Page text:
“Zhamanak” says the four Armenian parliamentary parties challenging President Serzh Sarkisian have still not clarified whether they will be seeking his resignation and who they think should replace Tigran Sarkisian as prime minister. The paper says that “yet another disappointment” may be awaiting Armenians planning to attend joint demonstrations scheduled by those parties for April 28-30.
“Aravot” appears to play down the significance of the planned protests, saying that political groups and individuals in Armenia have a legal right to take to the streets and demand regime change or anything else. “In western and eastern Europe such things happen quite often,” the paper writes in an editorial. “In Azerbaijan, Belarus, Kazakhstan or Russia that is not possible. Sometimes those rallies end in success, and sometimes they don’t. What matters is that a government must always hear the most bitter criticism of its actions, both inside the parliament and on the street.”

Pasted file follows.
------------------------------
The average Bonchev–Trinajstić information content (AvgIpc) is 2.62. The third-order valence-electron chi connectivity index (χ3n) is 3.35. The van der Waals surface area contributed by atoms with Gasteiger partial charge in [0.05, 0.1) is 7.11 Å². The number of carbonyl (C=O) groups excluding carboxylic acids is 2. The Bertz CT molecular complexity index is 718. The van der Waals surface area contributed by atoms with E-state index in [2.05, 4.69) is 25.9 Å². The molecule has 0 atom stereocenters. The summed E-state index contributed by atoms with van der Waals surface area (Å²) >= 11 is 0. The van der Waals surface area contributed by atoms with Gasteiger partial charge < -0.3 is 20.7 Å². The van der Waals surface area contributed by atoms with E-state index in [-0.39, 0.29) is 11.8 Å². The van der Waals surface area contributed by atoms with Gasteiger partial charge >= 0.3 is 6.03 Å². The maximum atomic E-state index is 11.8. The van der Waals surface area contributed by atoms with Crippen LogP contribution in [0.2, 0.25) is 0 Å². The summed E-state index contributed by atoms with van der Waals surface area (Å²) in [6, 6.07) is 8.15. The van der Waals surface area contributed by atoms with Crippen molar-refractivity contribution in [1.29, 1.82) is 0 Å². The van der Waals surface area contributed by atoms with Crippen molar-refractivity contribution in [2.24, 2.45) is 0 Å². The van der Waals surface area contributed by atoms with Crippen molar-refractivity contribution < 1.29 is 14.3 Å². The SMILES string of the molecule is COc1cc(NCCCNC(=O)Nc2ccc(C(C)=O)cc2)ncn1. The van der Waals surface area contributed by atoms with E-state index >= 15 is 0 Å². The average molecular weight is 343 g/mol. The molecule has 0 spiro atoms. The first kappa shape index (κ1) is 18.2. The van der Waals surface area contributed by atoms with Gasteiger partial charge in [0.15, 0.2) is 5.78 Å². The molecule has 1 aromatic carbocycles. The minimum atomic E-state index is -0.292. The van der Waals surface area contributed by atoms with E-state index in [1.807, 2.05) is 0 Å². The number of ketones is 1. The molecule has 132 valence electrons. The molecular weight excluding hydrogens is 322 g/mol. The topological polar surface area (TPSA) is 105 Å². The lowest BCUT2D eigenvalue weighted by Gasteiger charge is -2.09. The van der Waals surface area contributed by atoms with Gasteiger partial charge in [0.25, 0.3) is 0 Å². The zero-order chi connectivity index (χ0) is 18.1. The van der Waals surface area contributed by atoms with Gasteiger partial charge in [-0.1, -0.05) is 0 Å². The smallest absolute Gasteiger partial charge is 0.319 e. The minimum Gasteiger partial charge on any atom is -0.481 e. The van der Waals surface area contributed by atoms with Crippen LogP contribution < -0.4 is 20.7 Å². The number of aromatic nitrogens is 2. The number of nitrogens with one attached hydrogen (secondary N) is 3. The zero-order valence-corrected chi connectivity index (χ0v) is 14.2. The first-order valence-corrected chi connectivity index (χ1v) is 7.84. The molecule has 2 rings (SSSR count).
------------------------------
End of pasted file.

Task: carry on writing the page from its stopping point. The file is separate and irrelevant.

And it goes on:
“Haykakan Zhamanak” quotes Hovannes Sahakian, a senior deputy from the ruling Republican Party of Armenia (HHK), as saying that the opposition is free to take any actions “within the bounds of law.” But those oppositionists who will break the law will be dealt with accordingly, he warns in reference to the upcoming rallies.
“Zhoghovurd” claims that Russia has been increasing the number of its soldiers stationed in Armenia because of global “geopolitical developments,” rather than the Nagorno-Karabakh conflict. “This is also the reason for the forthcoming signing of a military-political accord between Turkey and Azerbaijan that envisages the possibility of mutual military assistance,” speculates the paper. “That treaty represents a serious challenge to Armenia, which continues to pin hopes mainly on Russia, a country that keeps exploiting the Armenian factor in its [geopolitical] games,” it says.